FINDLAY, Ohio -- Marathon Petroleum Corp.’s decision not to spin off its Speedway LLC retail network is the culmination of a more than eight-month strategic-review process that the company called “rigorous and independent.”
Enon, Ohio-based Speedway has a 2,730-unit convenience-store network that spans 21 states. It ranked No. 3 in CSP's 2017 Top 202 list of the largest c-store chains in the United States.
Keeping Speedway as an integrated business within Marathon Petroleum “drives the greatest long-term value for MPC shareholders,” MPC’s board said.
The reasons it cited for the decision include the loss of integration synergies, limited-value fuel-supply agreements, market volatility and vulnerability and the loss of retail growth opportunities, among other factors.
An activist shareholder called for the review late last year. Here's a look at how the shareholder and the industry is reacting to the decision …
Shareholder sought review
Contending that Marathon Petroleum was “severely undervalued,” shareholder Elliott Management Corp. in November urged MPC to spin off the retail network.
Gary Heminger, MPC chairman and CEO, said at the time that he disagreed with Elliott Management’s conclusions and that the company continued to value an integrated supply chain. MPC convened the independent special committee of the board to conduct the review of Speedway. The committee, which held 11 meetings, included five independent directors of the MPC board and no executive management.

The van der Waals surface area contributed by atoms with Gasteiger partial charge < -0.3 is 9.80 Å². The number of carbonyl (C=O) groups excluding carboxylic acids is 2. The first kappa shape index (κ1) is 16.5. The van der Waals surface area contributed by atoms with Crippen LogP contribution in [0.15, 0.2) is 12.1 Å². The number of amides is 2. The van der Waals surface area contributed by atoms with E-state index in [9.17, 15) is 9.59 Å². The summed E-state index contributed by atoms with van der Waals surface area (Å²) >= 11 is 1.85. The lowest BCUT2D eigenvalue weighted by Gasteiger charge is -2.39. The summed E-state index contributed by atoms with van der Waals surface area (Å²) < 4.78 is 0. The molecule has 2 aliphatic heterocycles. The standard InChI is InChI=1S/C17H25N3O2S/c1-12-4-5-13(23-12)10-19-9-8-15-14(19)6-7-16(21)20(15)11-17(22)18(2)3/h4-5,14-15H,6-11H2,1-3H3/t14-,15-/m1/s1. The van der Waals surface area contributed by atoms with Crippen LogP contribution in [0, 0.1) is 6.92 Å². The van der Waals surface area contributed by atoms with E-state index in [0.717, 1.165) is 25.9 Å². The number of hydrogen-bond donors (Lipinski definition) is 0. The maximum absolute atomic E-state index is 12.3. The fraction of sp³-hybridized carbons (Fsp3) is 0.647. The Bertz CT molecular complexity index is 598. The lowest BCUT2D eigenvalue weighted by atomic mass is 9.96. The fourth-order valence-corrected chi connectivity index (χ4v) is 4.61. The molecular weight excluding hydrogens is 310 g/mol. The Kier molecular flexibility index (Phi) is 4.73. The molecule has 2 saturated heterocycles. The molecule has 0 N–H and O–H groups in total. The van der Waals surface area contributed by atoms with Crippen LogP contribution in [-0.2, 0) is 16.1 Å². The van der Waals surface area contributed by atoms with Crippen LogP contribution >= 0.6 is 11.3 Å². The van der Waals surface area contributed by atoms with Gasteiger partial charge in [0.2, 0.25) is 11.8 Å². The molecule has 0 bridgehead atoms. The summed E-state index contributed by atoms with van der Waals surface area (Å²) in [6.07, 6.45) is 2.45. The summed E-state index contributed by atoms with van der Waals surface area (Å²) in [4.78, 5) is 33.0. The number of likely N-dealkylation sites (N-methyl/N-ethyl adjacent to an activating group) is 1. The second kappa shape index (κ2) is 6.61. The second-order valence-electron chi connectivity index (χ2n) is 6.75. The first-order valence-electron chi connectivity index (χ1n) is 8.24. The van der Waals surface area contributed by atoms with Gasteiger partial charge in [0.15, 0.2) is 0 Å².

“The committee engaged its own financial and legal advisors in its evaluation of multiple alternatives,” said Heminger, above, “including a potential spinoff, split-off, IPO carve-out, tracking stock, merger, joint venture, REIT (real-estate investment trust) and MLP. Tax advisors were also engaged. … The committee left no stone unturned.”
Elliott, Marathon make peace
"Over the past year, MPC has taken significant steps to create value for shareholders. Elliott is supportive of those steps and appreciates the constructive dialogue with the company," John Pike, senior portfolio manager at New York-based Elliott Management, said following MPC’s Sept. 5 decision. "We are encouraged by management's efforts to date, applaud the intent to repurchase an additional $1 billion in shares by the end of the year, and look forward to the completion of the further midstream transactions in the first quarter of 2018.
"While we see value in a spin of Speedway, today's decision to maintain an integrated Speedway came after a full, rigorous and independent review. We are also confident in the company's commitment to take further action as needed to realize the upside in the company's value."
In announcing the decision for Speedway to remain within MPC, Heminger said, "Throughout the execution of our plan to deliver substantial value to MPC shareholders, the board and management team have benefited from our constructive dialogue with, and valuable input from, Elliott and all of our shareholders."
C-store industry watchers were not surprised by the announcement.